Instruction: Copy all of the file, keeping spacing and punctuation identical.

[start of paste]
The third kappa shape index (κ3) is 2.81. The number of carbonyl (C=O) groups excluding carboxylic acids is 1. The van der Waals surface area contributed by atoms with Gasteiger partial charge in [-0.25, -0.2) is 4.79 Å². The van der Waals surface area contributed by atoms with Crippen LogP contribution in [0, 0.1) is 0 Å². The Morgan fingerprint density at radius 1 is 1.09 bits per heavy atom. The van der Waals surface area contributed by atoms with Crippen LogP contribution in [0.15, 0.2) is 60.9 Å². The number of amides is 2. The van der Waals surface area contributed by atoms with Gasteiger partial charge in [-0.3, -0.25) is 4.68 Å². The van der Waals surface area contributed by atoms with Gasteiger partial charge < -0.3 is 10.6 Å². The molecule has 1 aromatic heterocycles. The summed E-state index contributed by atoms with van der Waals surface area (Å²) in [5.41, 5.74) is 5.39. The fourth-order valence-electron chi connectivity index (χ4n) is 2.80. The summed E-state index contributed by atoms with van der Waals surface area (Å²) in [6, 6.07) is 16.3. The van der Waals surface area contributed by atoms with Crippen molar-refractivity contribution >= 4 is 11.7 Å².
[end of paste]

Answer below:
The third kappa shape index (κ3) is 2.81. The number of carbonyl (C=O) groups excluding carboxylic acids is 1. The van der Waals surface area contributed by atoms with Gasteiger partial charge in [-0.25, -0.2) is 4.79 Å². The van der Waals surface area contributed by atoms with Crippen LogP contribution in [0, 0.1) is 0 Å². The Morgan fingerprint density at radius 1 is 1.09 bits per heavy atom. The van der Waals surface area contributed by atoms with Crippen LogP contribution in [0.15, 0.2) is 60.9 Å². The number of amides is 2. The van der Waals surface area contributed by atoms with Gasteiger partial charge in [-0.3, -0.25) is 4.68 Å². The van der Waals surface area contributed by atoms with Gasteiger partial charge < -0.3 is 10.6 Å². The molecule has 1 aromatic heterocycles. The summed E-state index contributed by atoms with van der Waals surface area (Å²) in [5.41, 5.74) is 5.39. The fourth-order valence-electron chi connectivity index (χ4n) is 2.80. The summed E-state index contributed by atoms with van der Waals surface area (Å²) in [6, 6.07) is 16.3. The van der Waals surface area contributed by atoms with Crippen molar-refractivity contribution >= 4 is 11.7 Å².